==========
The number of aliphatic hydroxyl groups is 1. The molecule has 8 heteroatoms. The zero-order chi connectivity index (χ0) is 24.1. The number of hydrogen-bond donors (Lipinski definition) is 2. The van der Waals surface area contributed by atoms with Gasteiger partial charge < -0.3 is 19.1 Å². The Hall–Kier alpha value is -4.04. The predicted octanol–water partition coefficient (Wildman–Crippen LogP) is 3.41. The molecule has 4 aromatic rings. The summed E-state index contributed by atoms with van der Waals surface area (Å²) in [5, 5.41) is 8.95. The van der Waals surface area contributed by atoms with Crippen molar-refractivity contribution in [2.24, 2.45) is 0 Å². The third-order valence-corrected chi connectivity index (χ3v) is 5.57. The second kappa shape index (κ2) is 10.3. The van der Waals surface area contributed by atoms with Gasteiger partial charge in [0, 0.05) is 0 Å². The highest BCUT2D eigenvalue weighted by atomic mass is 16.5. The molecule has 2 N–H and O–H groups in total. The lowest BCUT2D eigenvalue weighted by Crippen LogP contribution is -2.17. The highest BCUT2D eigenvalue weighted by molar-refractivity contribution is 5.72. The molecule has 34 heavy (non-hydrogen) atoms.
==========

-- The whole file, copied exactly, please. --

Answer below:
The number of aliphatic hydroxyl groups is 1. The molecule has 8 heteroatoms. The zero-order chi connectivity index (χ0) is 24.1. The number of hydrogen-bond donors (Lipinski definition) is 2. The van der Waals surface area contributed by atoms with Gasteiger partial charge < -0.3 is 19.1 Å². The Hall–Kier alpha value is -4.04. The predicted octanol–water partition coefficient (Wildman–Crippen LogP) is 3.41. The molecule has 4 aromatic rings. The summed E-state index contributed by atoms with van der Waals surface area (Å²) in [5, 5.41) is 8.95. The van der Waals surface area contributed by atoms with Crippen molar-refractivity contribution in [2.24, 2.45) is 0 Å². The third-order valence-corrected chi connectivity index (χ3v) is 5.57. The second kappa shape index (κ2) is 10.3. The van der Waals surface area contributed by atoms with Gasteiger partial charge in [0, 0.05) is 0 Å². The highest BCUT2D eigenvalue weighted by atomic mass is 16.5. The molecule has 2 N–H and O–H groups in total. The lowest BCUT2D eigenvalue weighted by Crippen LogP contribution is -2.17. The highest BCUT2D eigenvalue weighted by molar-refractivity contribution is 5.72. The molecule has 34 heavy (non-hydrogen) atoms.